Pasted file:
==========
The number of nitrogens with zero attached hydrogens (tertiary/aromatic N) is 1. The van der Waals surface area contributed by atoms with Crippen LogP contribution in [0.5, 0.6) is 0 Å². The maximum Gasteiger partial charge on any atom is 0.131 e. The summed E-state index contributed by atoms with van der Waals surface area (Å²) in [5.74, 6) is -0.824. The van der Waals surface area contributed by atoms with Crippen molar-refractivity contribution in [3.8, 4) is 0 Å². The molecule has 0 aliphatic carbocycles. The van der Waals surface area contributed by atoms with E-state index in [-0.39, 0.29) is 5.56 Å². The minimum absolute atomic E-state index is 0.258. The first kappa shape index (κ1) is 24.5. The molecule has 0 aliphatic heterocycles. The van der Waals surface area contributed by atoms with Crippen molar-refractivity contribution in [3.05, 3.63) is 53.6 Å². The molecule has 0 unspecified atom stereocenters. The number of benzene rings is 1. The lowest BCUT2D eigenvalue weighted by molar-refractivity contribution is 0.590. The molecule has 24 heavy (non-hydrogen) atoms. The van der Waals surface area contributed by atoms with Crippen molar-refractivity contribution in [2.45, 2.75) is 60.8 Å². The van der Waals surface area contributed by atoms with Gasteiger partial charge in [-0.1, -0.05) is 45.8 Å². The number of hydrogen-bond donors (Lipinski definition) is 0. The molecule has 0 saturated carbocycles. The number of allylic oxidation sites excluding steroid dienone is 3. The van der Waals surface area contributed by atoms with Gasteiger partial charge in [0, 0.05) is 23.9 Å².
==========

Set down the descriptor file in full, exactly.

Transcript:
The number of nitrogens with zero attached hydrogens (tertiary/aromatic N) is 1. The van der Waals surface area contributed by atoms with Crippen LogP contribution in [0.5, 0.6) is 0 Å². The maximum Gasteiger partial charge on any atom is 0.131 e. The summed E-state index contributed by atoms with van der Waals surface area (Å²) in [5.74, 6) is -0.824. The van der Waals surface area contributed by atoms with Crippen molar-refractivity contribution in [3.8, 4) is 0 Å². The molecule has 0 aliphatic carbocycles. The van der Waals surface area contributed by atoms with E-state index in [-0.39, 0.29) is 5.56 Å². The minimum absolute atomic E-state index is 0.258. The first kappa shape index (κ1) is 24.5. The molecule has 0 aliphatic heterocycles. The van der Waals surface area contributed by atoms with Crippen molar-refractivity contribution in [3.05, 3.63) is 53.6 Å². The molecule has 0 unspecified atom stereocenters. The number of benzene rings is 1. The lowest BCUT2D eigenvalue weighted by molar-refractivity contribution is 0.590. The molecule has 24 heavy (non-hydrogen) atoms. The van der Waals surface area contributed by atoms with Crippen molar-refractivity contribution in [2.45, 2.75) is 60.8 Å². The van der Waals surface area contributed by atoms with Gasteiger partial charge in [-0.1, -0.05) is 45.8 Å². The number of hydrogen-bond donors (Lipinski definition) is 0. The molecule has 0 saturated carbocycles. The number of allylic oxidation sites excluding steroid dienone is 3. The van der Waals surface area contributed by atoms with Gasteiger partial charge in [0, 0.05) is 23.9 Å².